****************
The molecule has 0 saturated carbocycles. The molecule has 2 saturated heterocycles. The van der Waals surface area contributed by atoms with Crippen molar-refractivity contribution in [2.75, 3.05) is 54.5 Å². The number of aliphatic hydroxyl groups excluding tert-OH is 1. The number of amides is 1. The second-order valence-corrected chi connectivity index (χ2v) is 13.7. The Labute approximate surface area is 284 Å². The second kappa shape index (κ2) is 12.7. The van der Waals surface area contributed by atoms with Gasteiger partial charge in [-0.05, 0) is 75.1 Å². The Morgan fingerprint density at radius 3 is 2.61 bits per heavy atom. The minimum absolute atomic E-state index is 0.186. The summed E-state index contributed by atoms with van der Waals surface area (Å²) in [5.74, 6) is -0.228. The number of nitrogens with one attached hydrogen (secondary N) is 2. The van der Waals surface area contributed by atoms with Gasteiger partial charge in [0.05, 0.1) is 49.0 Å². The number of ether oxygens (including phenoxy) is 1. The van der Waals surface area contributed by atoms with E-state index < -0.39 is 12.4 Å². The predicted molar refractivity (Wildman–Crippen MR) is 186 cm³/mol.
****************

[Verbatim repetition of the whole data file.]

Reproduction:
The molecule has 0 saturated carbocycles. The molecule has 2 saturated heterocycles. The van der Waals surface area contributed by atoms with Crippen molar-refractivity contribution in [2.75, 3.05) is 54.5 Å². The number of aliphatic hydroxyl groups excluding tert-OH is 1. The number of amides is 1. The second-order valence-corrected chi connectivity index (χ2v) is 13.7. The Labute approximate surface area is 284 Å². The second kappa shape index (κ2) is 12.7. The van der Waals surface area contributed by atoms with Gasteiger partial charge in [-0.05, 0) is 75.1 Å². The Morgan fingerprint density at radius 3 is 2.61 bits per heavy atom. The minimum absolute atomic E-state index is 0.186. The summed E-state index contributed by atoms with van der Waals surface area (Å²) in [5.74, 6) is -0.228. The number of nitrogens with one attached hydrogen (secondary N) is 2. The van der Waals surface area contributed by atoms with Gasteiger partial charge in [0.05, 0.1) is 49.0 Å². The number of ether oxygens (including phenoxy) is 1. The van der Waals surface area contributed by atoms with E-state index < -0.39 is 12.4 Å². The predicted molar refractivity (Wildman–Crippen MR) is 186 cm³/mol.